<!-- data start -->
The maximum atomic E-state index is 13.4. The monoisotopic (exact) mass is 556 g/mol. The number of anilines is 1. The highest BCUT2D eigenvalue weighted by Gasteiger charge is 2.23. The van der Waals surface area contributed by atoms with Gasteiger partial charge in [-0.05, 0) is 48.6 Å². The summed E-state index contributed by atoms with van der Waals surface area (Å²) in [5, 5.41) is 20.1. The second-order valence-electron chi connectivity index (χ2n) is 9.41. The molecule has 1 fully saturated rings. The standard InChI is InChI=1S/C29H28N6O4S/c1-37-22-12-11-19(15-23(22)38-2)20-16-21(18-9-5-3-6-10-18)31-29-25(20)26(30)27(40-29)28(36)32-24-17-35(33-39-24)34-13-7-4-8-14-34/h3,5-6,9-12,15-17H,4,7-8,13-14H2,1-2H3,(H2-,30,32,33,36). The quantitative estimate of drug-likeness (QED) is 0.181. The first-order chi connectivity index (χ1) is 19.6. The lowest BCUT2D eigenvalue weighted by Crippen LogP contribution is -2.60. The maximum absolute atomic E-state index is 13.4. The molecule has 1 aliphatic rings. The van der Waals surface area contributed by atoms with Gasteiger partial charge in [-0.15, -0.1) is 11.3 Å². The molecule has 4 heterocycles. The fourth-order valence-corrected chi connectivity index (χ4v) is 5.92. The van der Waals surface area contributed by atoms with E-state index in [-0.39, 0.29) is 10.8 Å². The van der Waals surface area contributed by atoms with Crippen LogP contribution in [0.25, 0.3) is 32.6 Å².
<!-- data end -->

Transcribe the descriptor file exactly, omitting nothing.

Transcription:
The maximum atomic E-state index is 13.4. The monoisotopic (exact) mass is 556 g/mol. The number of anilines is 1. The highest BCUT2D eigenvalue weighted by Gasteiger charge is 2.23. The van der Waals surface area contributed by atoms with Gasteiger partial charge in [-0.05, 0) is 48.6 Å². The summed E-state index contributed by atoms with van der Waals surface area (Å²) in [5, 5.41) is 20.1. The second-order valence-electron chi connectivity index (χ2n) is 9.41. The molecule has 1 fully saturated rings. The standard InChI is InChI=1S/C29H28N6O4S/c1-37-22-12-11-19(15-23(22)38-2)20-16-21(18-9-5-3-6-10-18)31-29-25(20)26(30)27(40-29)28(36)32-24-17-35(33-39-24)34-13-7-4-8-14-34/h3,5-6,9-12,15-17H,4,7-8,13-14H2,1-2H3,(H2-,30,32,33,36). The quantitative estimate of drug-likeness (QED) is 0.181. The first-order chi connectivity index (χ1) is 19.6. The lowest BCUT2D eigenvalue weighted by Crippen LogP contribution is -2.60. The maximum absolute atomic E-state index is 13.4. The molecule has 1 aliphatic rings. The van der Waals surface area contributed by atoms with Gasteiger partial charge in [-0.15, -0.1) is 11.3 Å². The molecule has 4 heterocycles. The fourth-order valence-corrected chi connectivity index (χ4v) is 5.92. The van der Waals surface area contributed by atoms with E-state index in [-0.39, 0.29) is 10.8 Å². The van der Waals surface area contributed by atoms with Crippen LogP contribution in [0.25, 0.3) is 32.6 Å².